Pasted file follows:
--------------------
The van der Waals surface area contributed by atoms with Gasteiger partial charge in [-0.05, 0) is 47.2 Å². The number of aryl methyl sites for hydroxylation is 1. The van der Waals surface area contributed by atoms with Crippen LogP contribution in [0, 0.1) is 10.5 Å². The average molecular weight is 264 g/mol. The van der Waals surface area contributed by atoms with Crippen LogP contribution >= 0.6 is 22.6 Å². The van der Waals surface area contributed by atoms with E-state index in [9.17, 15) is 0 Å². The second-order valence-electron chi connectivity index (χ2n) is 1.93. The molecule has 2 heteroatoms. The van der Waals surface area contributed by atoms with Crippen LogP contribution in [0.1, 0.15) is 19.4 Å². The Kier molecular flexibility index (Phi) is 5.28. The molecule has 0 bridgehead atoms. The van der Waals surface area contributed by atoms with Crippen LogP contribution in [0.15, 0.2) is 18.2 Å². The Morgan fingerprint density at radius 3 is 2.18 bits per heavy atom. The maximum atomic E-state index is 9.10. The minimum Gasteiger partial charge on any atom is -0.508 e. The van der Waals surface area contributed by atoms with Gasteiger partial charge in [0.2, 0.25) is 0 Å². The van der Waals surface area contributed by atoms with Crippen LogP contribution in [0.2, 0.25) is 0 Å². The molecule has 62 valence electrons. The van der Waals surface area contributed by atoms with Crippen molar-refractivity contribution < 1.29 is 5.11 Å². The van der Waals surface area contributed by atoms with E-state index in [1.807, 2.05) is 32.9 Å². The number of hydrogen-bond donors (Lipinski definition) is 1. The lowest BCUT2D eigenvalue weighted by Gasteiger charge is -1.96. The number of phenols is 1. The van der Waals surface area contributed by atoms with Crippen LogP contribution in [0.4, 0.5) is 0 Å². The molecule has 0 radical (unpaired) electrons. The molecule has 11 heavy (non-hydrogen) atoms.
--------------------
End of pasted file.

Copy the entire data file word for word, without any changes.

The van der Waals surface area contributed by atoms with Gasteiger partial charge in [-0.05, 0) is 47.2 Å². The number of aryl methyl sites for hydroxylation is 1. The van der Waals surface area contributed by atoms with Crippen LogP contribution in [0, 0.1) is 10.5 Å². The average molecular weight is 264 g/mol. The van der Waals surface area contributed by atoms with Crippen LogP contribution >= 0.6 is 22.6 Å². The van der Waals surface area contributed by atoms with E-state index in [9.17, 15) is 0 Å². The second-order valence-electron chi connectivity index (χ2n) is 1.93. The molecule has 2 heteroatoms. The van der Waals surface area contributed by atoms with Crippen LogP contribution in [0.1, 0.15) is 19.4 Å². The Kier molecular flexibility index (Phi) is 5.28. The molecule has 0 bridgehead atoms. The van der Waals surface area contributed by atoms with Crippen LogP contribution in [0.15, 0.2) is 18.2 Å². The Morgan fingerprint density at radius 3 is 2.18 bits per heavy atom. The maximum atomic E-state index is 9.10. The minimum Gasteiger partial charge on any atom is -0.508 e. The van der Waals surface area contributed by atoms with Gasteiger partial charge in [0.2, 0.25) is 0 Å². The van der Waals surface area contributed by atoms with Crippen LogP contribution in [0.2, 0.25) is 0 Å². The molecule has 62 valence electrons. The van der Waals surface area contributed by atoms with Crippen molar-refractivity contribution < 1.29 is 5.11 Å². The van der Waals surface area contributed by atoms with E-state index in [1.807, 2.05) is 32.9 Å². The number of hydrogen-bond donors (Lipinski definition) is 1. The lowest BCUT2D eigenvalue weighted by Gasteiger charge is -1.96. The number of phenols is 1. The van der Waals surface area contributed by atoms with Crippen LogP contribution in [0.4, 0.5) is 0 Å². The molecule has 0 radical (unpaired) electrons. The molecule has 11 heavy (non-hydrogen) atoms.